Vishü Rita Krocha
Kohima | July 29
While there is limited data about human trafficking in the state, people exploited for labour or sexual activity is a reality in places like Dimapur and unofficial red light areas and booze joints in several pockets of the state.
Nagaland is also identified both as a transit source and destination for human trafficking with people from neighbouring states using the state’s highway or railway station as a gateway. Children are also being illegally brought from neighbouring states for labour as domestic help, or in hotels and construction industry.
“We have no proven data but it’s a fact and these are blatantly visible where they are being brought not only from neighbouring states but even from far flung areas and districts of Nagaland,” Gracy Ayee, State Coordinator for State Resource Centre for Women (SRCW) told The Morung Express on the eve of World Day against Trafficking in Persons which is observed on July 30 .
“In the past one year, we have seen how these people who are being kept as helpers are being abused by their employers or their so called guardians,” she said. However, these are not booked under human trafficking but under domestic violence or child labour, she added.
Stating that there are also cases of children being brought from Myanmar, she said that, “if we really have to apply the law, they are illegally being kept at our homes, so these are very scary trends." as most cases go unreported.
“As a society, we have not really started talking about the whole issue of human trafficking,” she said.
Working in ‘vulnerable situations’
With many migrant Nagas having come back home in view of the COVID-19 pandemic, she also said that there is every possibility that many were lured with false promises of education or job placement. Many of the victims may not be in a position to report the cases because of the stigma attached to it, she added.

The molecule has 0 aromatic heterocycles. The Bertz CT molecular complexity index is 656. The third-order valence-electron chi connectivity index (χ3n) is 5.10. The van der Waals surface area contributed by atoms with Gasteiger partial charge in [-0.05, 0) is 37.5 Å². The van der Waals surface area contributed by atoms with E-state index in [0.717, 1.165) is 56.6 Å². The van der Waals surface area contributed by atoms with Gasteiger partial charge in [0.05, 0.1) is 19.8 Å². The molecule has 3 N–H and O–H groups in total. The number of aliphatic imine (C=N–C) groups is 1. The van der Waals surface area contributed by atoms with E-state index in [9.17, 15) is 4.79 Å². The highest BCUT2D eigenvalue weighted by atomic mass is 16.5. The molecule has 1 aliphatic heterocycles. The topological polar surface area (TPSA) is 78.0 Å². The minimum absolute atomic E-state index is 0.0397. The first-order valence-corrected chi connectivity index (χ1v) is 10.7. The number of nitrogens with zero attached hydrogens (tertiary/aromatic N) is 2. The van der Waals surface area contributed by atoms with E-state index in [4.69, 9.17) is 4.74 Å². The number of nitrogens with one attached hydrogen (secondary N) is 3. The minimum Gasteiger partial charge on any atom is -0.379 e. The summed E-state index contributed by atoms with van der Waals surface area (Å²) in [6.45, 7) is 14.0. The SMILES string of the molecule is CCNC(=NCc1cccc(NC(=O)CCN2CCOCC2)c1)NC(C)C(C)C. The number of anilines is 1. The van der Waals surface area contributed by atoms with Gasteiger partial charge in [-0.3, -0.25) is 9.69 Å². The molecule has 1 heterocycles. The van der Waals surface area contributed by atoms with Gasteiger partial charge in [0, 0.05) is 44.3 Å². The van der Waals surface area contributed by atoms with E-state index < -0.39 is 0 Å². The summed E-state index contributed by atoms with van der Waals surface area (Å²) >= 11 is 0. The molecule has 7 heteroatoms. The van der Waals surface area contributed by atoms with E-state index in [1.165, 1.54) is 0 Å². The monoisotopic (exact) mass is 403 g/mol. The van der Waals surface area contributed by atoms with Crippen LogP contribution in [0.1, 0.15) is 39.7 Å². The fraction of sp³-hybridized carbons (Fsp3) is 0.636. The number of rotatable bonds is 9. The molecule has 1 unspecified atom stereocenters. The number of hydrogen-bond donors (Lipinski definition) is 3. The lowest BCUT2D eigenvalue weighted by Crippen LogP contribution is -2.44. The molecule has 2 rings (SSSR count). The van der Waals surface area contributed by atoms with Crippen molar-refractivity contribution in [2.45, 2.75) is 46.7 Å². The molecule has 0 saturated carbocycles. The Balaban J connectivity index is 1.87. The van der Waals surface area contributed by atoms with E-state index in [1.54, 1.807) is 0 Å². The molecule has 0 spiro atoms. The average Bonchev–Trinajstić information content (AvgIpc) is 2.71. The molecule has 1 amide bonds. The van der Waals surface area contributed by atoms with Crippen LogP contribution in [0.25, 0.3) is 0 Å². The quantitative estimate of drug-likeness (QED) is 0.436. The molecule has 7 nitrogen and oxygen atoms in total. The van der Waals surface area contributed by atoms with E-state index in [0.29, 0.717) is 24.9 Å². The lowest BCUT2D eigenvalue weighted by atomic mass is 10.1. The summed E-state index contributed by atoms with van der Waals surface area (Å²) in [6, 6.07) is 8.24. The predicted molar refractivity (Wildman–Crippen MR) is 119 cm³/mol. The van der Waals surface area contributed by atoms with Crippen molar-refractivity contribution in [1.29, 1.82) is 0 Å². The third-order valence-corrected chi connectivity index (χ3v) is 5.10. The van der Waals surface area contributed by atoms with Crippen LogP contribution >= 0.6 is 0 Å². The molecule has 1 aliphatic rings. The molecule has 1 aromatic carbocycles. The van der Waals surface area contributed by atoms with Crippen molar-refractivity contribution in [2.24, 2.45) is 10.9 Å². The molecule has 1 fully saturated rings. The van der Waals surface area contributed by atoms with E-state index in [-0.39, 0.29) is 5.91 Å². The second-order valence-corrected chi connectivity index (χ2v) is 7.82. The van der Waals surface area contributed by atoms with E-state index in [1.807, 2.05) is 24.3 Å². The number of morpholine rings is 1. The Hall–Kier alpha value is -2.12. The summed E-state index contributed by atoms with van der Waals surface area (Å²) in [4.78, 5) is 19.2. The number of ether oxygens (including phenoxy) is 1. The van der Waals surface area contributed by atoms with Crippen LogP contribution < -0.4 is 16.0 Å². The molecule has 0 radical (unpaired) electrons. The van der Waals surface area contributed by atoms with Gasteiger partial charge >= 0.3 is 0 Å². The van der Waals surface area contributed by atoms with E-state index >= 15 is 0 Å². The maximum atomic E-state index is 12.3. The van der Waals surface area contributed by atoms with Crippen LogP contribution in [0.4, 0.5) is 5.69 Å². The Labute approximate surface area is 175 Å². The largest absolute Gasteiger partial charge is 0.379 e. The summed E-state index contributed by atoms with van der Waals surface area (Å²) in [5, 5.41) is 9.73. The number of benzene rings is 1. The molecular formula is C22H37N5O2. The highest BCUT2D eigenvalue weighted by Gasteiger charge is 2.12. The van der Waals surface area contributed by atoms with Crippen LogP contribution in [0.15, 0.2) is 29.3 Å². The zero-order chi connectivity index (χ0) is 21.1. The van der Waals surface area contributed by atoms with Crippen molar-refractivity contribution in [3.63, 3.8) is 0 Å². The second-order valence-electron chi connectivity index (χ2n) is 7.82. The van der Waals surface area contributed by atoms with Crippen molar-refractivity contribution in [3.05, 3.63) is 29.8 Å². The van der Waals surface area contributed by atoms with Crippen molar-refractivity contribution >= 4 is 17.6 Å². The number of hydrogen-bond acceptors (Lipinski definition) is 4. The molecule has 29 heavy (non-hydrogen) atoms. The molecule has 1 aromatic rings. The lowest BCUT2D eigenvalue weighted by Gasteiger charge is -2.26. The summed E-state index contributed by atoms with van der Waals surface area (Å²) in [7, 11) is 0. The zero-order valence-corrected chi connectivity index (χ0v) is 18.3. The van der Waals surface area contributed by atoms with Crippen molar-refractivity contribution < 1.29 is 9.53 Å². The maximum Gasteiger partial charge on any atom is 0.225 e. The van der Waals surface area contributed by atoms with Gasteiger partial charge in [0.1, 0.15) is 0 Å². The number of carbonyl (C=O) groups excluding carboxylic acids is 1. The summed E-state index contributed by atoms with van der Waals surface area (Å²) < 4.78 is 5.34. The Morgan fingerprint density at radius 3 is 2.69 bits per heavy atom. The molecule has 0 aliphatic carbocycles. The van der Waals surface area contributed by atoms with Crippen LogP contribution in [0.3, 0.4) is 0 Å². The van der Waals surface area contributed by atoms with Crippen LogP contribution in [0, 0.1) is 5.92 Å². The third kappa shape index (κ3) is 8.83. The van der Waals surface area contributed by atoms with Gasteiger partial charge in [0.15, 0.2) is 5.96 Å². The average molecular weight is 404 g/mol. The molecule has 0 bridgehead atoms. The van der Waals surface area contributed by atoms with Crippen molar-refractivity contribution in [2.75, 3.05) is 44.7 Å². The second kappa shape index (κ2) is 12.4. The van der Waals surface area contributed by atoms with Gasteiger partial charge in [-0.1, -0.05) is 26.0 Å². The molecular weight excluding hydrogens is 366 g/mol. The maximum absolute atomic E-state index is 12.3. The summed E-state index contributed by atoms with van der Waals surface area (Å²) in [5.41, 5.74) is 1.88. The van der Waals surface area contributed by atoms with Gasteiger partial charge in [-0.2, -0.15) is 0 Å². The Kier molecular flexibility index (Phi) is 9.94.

“It is easier for youths to be exploited and particularly in the service industry, our young women become easy targets,” she said. In the labour part, she said, “men are equally vulnerable to it but when it comes to industries like entertainment and spas. I don’t want to stigmatize it but there are many blacklisted organisations as well.”
Towards this, she emphasized the importance of tracking the migrant population who are going out for work. While everyone has the liberty to go wherever they want, she opined that a crosscheck on the situations they are working under and setting service delivery in place in case they are in trouble would augur well.
“We as an agency and service providers, we cannot be looking from the moral angle, so from the legal aspect of it, we have to encourage people not to let others take advantage of your vulnerable situation. And if you are abused, you are not going to be arrested. It is people who are taking advantage of you, who are at fault and it is okay to report. ” she affirmed.
Exploitation flourishing due to demand
Ayee further emphasized that the narrative around victims of exploitation has been focussed on the moral character of women.
"We are not talking about the customer. Who is the customer? If the commercial sexual exploitation is flourishing, it is because there is demand,” she questioned.
She strongly felt that it is time to shift the narrative. “If you really want to do away with commercial sexual exploitation that is happening within Nagaland then we not only have to stop looking at women as commodity but even questioning why this market is in demand in the first place,” she asserted.
Another issue, she pointed out is when people are there by choice, there is very little that any agency can do anything about it. However, she opined that a closer and deeper study into the dynamics would help in understanding why or how such choices are being made.
“Is it the poor socio-economy that they have that is compelling them to make this decision?” Ayee posed while asserting that commercial sexual exploitation is an issue that needs to be looked at separately and very closely.